Human Brain, Hippocampus QUICK-Clone™ cDNA
A high-quality cDNA template is necessary to obtain good results from PCR amplification. QUICK-Clone cDNA is premade double-stranded cDNA from which you can amplify sequences of interest using gene-specific primers, and is ideal for amplifying previously isolated, structurally related, or cross-species cDNAs. Synthesized from premium, high-quality poly A+ RNA from human brain and central nervous system tissues using an oligo(dT) primer, QUICK-Clone cDNA is purified to remove residual RNA and size-selected to eliminate cDNA fragments smaller than 400 bp. QUICK-Clone cDNA allows you to amplify cDNAs of interest while avoiding traditional library construction and screening steps, and can also be used to generate hybridization probes using gene-specific or degenerate primers (Lee et al. 1988; Parmentier et al. 1989; Schuchman, Jackson, and Desnick 1990; Vallins et al. 1990; Wilks et al. 1989).
Highly purified, double-stranded cDNA
Clone genes directly by PCR, rather than library screening
Prepared from high-quality human tissues
Ideal for amplifying previously isolated, structurally related, or cross-species cDNAs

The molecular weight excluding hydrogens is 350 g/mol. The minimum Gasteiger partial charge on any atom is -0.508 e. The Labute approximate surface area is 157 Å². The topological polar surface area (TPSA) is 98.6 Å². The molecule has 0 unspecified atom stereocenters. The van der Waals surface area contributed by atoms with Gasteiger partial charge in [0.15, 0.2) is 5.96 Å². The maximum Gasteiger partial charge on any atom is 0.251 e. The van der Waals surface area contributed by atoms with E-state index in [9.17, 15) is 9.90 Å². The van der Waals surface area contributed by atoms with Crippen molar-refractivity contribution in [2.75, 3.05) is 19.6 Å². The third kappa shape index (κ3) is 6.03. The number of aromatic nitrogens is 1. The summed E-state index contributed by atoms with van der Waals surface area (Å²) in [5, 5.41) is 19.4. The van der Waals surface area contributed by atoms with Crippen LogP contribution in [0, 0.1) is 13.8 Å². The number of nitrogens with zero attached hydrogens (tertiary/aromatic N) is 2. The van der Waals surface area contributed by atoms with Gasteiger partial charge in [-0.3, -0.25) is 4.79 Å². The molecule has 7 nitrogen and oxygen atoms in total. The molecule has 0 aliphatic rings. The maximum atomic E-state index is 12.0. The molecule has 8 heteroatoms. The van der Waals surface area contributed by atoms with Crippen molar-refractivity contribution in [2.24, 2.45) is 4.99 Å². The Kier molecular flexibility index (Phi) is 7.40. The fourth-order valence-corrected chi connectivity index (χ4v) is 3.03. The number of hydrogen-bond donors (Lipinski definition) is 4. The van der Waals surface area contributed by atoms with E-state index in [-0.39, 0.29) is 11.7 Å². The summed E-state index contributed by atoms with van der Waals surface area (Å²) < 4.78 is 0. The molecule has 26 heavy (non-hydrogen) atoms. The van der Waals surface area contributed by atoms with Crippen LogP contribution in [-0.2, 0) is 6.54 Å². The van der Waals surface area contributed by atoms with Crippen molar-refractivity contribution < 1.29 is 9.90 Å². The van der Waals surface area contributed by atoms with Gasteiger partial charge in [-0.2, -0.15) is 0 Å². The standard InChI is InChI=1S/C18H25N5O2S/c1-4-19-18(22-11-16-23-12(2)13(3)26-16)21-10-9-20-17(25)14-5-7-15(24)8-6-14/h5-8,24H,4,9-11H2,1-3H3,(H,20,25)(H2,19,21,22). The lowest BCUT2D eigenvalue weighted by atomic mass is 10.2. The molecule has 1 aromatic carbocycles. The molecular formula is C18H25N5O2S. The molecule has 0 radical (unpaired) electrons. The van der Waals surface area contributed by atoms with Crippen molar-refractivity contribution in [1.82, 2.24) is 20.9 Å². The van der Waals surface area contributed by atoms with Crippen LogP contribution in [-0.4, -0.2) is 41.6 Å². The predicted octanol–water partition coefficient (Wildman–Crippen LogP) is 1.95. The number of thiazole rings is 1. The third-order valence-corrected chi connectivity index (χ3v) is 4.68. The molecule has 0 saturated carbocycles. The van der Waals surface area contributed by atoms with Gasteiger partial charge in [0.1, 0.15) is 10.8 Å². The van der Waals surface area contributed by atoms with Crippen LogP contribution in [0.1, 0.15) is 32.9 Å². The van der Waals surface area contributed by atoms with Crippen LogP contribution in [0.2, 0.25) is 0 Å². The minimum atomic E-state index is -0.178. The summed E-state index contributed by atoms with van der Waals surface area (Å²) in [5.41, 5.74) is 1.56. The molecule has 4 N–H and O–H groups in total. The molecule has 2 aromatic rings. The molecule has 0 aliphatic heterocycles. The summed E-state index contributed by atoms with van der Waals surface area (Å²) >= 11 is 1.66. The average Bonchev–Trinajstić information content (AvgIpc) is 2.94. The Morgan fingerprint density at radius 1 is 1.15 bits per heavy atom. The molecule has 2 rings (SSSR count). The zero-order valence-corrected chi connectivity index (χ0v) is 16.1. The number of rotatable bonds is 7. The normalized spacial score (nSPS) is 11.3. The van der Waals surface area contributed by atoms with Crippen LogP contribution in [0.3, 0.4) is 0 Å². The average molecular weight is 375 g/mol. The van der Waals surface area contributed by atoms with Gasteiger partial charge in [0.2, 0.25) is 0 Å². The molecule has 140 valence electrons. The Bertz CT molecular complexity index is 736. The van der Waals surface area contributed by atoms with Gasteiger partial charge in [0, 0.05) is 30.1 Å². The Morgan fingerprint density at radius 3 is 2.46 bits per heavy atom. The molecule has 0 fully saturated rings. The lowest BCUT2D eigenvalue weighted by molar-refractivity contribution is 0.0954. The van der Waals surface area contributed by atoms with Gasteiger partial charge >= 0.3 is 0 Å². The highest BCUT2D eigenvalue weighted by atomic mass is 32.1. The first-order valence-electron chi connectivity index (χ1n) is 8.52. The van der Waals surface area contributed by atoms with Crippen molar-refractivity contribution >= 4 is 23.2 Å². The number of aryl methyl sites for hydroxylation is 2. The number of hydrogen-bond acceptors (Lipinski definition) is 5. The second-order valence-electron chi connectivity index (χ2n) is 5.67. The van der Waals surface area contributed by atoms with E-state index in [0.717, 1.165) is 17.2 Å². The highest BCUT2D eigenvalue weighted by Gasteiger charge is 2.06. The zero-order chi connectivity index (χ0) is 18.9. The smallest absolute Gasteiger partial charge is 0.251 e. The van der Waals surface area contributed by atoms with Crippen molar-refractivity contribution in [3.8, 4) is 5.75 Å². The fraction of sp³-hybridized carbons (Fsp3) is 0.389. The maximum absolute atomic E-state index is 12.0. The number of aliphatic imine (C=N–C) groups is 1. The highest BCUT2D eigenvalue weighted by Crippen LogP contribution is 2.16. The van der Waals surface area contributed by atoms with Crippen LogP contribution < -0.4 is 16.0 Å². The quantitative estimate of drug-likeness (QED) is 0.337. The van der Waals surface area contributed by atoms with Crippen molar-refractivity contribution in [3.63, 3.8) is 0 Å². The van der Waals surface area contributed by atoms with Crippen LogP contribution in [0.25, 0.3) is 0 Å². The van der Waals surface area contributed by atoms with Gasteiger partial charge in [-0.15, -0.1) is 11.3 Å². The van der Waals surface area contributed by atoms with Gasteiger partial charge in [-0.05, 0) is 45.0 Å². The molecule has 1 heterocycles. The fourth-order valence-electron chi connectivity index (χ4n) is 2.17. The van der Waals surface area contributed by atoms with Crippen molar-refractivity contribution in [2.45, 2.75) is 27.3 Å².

Size: 2 x 10 Rxns
Clone cDNAs without library screening
Generate hybridization probes using gene-specific or degenerate primers
- Ideal for amplifying previously isolated, structurally related, or cross-species cDNAs
Lee, C. C. et al. Generation of cDNA probes directed by amino acid sequence: cloning of urate oxidase. Science239, 1288–91 (1988).
Parmentier, M. et al. Molecular cloning of the thyrotropin receptor. Science246, 1620–2 (1989).
Schuchman, E. H., Jackson, C. E. & Desnick, R. J. Human arylsulfatase B: MOPAC cloning, nucleotide sequence of a full-length cDNA, and regions of amino acid identity with arylsulfatases A and C. Genomics6, 149–58 (1990).
Vallins, W. J. et al. Molecular cloning of human cardiac troponin I using polymerase chain reaction. FEBS Lett.270, 57–61 (1990).
Wilks, A. F., Kurban, R. R., Hovens, C. M. & Ralph, S. J. The application of the polymerase chain reaction to cloning members of the protein tyrosine kinase family. Gene85, 67–74 (1989).